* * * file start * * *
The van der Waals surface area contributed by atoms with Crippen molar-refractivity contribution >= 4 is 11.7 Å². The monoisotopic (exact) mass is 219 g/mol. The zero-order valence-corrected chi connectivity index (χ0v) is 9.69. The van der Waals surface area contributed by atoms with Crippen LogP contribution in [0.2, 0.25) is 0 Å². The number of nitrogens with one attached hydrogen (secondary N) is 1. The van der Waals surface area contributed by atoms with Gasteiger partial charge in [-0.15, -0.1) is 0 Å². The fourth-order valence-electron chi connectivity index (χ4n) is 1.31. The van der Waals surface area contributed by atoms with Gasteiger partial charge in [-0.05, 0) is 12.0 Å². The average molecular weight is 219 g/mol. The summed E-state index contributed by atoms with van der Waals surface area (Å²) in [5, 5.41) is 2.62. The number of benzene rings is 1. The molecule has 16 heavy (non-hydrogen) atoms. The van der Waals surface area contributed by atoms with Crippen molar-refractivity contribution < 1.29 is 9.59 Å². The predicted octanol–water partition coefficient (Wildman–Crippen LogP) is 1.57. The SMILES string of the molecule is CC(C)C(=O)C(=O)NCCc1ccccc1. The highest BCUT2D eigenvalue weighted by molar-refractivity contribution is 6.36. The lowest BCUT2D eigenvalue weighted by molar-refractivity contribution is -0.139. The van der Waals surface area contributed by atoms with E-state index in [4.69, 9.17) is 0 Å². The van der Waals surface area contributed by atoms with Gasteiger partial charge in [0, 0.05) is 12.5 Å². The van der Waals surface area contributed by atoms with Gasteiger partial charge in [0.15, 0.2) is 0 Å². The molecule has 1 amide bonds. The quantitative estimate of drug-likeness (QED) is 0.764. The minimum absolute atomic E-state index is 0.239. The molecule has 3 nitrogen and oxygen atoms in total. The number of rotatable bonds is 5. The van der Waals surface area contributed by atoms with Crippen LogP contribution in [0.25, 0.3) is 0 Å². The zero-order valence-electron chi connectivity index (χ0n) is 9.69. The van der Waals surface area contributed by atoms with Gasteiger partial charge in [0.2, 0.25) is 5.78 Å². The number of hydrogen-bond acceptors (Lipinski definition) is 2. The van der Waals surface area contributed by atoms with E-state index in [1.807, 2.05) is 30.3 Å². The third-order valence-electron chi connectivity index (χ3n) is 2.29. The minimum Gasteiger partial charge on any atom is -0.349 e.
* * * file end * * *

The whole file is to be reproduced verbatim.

The van der Waals surface area contributed by atoms with Crippen molar-refractivity contribution >= 4 is 11.7 Å². The monoisotopic (exact) mass is 219 g/mol. The zero-order valence-corrected chi connectivity index (χ0v) is 9.69. The van der Waals surface area contributed by atoms with Crippen LogP contribution in [0.2, 0.25) is 0 Å². The number of nitrogens with one attached hydrogen (secondary N) is 1. The van der Waals surface area contributed by atoms with Gasteiger partial charge in [-0.15, -0.1) is 0 Å². The fourth-order valence-electron chi connectivity index (χ4n) is 1.31. The van der Waals surface area contributed by atoms with Gasteiger partial charge in [-0.05, 0) is 12.0 Å². The average molecular weight is 219 g/mol. The summed E-state index contributed by atoms with van der Waals surface area (Å²) in [5, 5.41) is 2.62. The number of benzene rings is 1. The molecule has 16 heavy (non-hydrogen) atoms. The van der Waals surface area contributed by atoms with Crippen molar-refractivity contribution < 1.29 is 9.59 Å². The predicted octanol–water partition coefficient (Wildman–Crippen LogP) is 1.57. The SMILES string of the molecule is CC(C)C(=O)C(=O)NCCc1ccccc1. The highest BCUT2D eigenvalue weighted by molar-refractivity contribution is 6.36. The lowest BCUT2D eigenvalue weighted by molar-refractivity contribution is -0.139. The van der Waals surface area contributed by atoms with E-state index in [4.69, 9.17) is 0 Å². The van der Waals surface area contributed by atoms with Gasteiger partial charge in [0, 0.05) is 12.5 Å². The van der Waals surface area contributed by atoms with Gasteiger partial charge in [0.15, 0.2) is 0 Å². The molecule has 1 amide bonds. The quantitative estimate of drug-likeness (QED) is 0.764. The minimum absolute atomic E-state index is 0.239. The molecule has 3 nitrogen and oxygen atoms in total. The number of rotatable bonds is 5. The van der Waals surface area contributed by atoms with Crippen LogP contribution in [0.25, 0.3) is 0 Å². The zero-order valence-electron chi connectivity index (χ0n) is 9.69. The van der Waals surface area contributed by atoms with Gasteiger partial charge in [0.2, 0.25) is 5.78 Å². The number of hydrogen-bond acceptors (Lipinski definition) is 2. The van der Waals surface area contributed by atoms with E-state index in [1.807, 2.05) is 30.3 Å². The third-order valence-electron chi connectivity index (χ3n) is 2.29. The minimum Gasteiger partial charge on any atom is -0.349 e.